How to Use Dental Tools at Home to Remove Plaque

Tartar, or calculus, refers to the rock-hard mineral formations around the edges and bottom of teeth. They are not just unsightly. They're the leading cause of gingivitis and gum disease, which leads to tooth loss. Plaque is the sticky white film that forms around your teeth, made up mostly of saliva and bacteria. When left alone, it develops into calculus within 12 days. Removal of plaque from the surfaces of your teeth prevents tartar buildup and is the most important step in maintaining good oral hygiene.

Removing Plaque at Home

Hold your toothbrush at a 45-degree angle and brush gently along the upper and lower front teeth, cleaning all the way to the back teeth. Lay the toothbrush flat and brush the occlusal surface (chewing surface) of the upper and lower teeth. Tilt the brush to a vertical position and clean the inner surface of the top and bottom anterior teeth. Rinse with water three times.

Wind 18 inches of floss around your middle fingers and gently floss between teeth. The floss should guide along the tooth surfaces, all the way down to the root at the gumline, and back up to the tip of the tooth. Use a new section for each tooth area. This is the most important step in plaque removal.

Take the dental scaler and lay the flat edge against the surface of teeth. Start at the gumline and pull away to the top of the teeth. Cover all surfaces.

Use the dental pick to target the area between teeth, removing any hardened food particles. Place the pick near the gumline between the teeth and drag upward to the top of the teeth.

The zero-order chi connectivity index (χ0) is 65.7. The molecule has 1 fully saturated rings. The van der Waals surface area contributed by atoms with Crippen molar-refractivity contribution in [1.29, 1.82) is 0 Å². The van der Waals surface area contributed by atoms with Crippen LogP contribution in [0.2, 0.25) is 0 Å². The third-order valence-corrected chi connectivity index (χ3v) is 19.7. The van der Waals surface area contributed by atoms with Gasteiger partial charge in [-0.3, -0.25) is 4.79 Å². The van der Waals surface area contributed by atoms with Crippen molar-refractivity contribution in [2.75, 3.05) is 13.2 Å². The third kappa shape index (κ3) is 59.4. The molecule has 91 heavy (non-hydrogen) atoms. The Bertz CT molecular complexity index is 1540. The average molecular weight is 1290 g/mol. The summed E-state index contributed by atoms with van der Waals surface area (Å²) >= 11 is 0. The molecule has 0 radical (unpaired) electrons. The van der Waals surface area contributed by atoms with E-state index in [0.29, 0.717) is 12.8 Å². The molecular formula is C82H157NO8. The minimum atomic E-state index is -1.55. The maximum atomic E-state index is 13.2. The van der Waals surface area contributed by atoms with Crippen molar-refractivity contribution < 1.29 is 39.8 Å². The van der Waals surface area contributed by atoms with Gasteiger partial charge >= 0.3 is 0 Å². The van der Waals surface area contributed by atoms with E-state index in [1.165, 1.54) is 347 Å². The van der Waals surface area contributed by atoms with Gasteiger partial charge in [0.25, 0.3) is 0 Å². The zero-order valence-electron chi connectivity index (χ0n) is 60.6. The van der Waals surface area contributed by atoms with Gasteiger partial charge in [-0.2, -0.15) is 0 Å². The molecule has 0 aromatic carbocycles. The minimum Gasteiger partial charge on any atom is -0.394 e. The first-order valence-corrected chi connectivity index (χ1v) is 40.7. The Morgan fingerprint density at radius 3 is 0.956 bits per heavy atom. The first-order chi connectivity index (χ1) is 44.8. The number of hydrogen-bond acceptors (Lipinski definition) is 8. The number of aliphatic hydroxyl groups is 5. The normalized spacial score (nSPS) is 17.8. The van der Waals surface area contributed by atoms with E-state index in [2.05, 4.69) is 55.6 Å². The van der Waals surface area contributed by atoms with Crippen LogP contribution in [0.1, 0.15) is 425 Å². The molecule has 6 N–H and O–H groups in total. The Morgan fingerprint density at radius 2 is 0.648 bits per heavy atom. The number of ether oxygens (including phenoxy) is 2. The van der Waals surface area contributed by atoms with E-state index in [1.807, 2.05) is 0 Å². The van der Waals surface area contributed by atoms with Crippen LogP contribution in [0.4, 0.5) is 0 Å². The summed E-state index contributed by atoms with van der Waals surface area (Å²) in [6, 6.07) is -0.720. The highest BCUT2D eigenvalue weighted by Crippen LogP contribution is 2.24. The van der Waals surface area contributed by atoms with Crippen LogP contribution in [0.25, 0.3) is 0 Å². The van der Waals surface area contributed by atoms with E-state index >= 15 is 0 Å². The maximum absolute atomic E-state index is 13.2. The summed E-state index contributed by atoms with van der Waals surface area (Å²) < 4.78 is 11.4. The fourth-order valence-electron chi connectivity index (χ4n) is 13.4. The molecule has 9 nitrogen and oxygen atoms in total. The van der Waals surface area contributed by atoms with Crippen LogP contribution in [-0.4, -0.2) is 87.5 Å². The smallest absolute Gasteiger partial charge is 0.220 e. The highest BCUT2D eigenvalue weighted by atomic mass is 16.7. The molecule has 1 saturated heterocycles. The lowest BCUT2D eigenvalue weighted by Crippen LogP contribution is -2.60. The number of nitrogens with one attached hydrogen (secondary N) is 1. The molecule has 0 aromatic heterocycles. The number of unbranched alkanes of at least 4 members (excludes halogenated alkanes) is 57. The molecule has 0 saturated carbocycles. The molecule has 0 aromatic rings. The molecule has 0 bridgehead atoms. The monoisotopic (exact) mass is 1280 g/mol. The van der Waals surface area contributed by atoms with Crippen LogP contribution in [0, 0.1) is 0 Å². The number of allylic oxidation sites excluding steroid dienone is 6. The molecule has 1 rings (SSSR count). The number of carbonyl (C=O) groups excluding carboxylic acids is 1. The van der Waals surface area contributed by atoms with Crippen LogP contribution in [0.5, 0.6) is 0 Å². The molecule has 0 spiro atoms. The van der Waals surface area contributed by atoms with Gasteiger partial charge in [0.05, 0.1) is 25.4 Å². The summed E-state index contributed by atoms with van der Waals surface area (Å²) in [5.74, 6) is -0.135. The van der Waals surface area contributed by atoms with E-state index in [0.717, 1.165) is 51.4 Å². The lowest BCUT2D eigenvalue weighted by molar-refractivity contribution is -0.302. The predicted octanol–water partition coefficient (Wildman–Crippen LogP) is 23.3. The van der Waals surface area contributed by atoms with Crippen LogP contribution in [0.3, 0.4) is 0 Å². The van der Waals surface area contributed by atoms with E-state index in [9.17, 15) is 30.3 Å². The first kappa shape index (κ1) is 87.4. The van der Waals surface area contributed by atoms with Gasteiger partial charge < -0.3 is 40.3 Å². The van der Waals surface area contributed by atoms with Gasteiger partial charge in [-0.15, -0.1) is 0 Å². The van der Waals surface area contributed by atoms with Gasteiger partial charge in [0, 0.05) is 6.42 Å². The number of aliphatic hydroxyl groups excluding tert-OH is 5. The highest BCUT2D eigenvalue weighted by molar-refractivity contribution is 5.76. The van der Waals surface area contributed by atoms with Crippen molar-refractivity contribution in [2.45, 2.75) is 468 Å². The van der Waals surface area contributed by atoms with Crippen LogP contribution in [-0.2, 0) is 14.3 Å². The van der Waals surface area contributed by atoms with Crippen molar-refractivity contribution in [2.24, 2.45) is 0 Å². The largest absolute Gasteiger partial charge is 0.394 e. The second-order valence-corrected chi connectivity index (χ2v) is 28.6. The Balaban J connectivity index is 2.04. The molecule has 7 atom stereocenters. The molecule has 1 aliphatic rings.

Occasionally, use baking soda and salt on your toothbrush. Wet slightly, and brush your teeth from front to back at a 45-degree angle. Baking soda is a natural buffer that freshens breath but excels at removing plaque. Salt acts as a natural alkaline buffer to combat the acidity of plaque.

Rinse your mouth out with water after every meal, if you do not have access to a toothbrush or mouthwash. Chewing sugarless gum may also prevent plaque buildup.

Invest in an electric toothbrush like Oral-B 3D 1. A study reported in the American Journal of Dentistry found that the Braun Oral B removed 30 percent more plaque than the Sonicare 1. Another study showed that it kept 53 percent of tooth surfaces plaque-free compared to manual toothbrushes, which left 32 percent of tooth surfaces plaque-free.


Use a soft-bristled toothbrush to prevent enamel and gum damage. Toothpaste, while excellent in preventing cavities, is not a necessity for plaque removal.


Toothbrushing should last two to four minutes, or it can be ineffective in total plaque removal.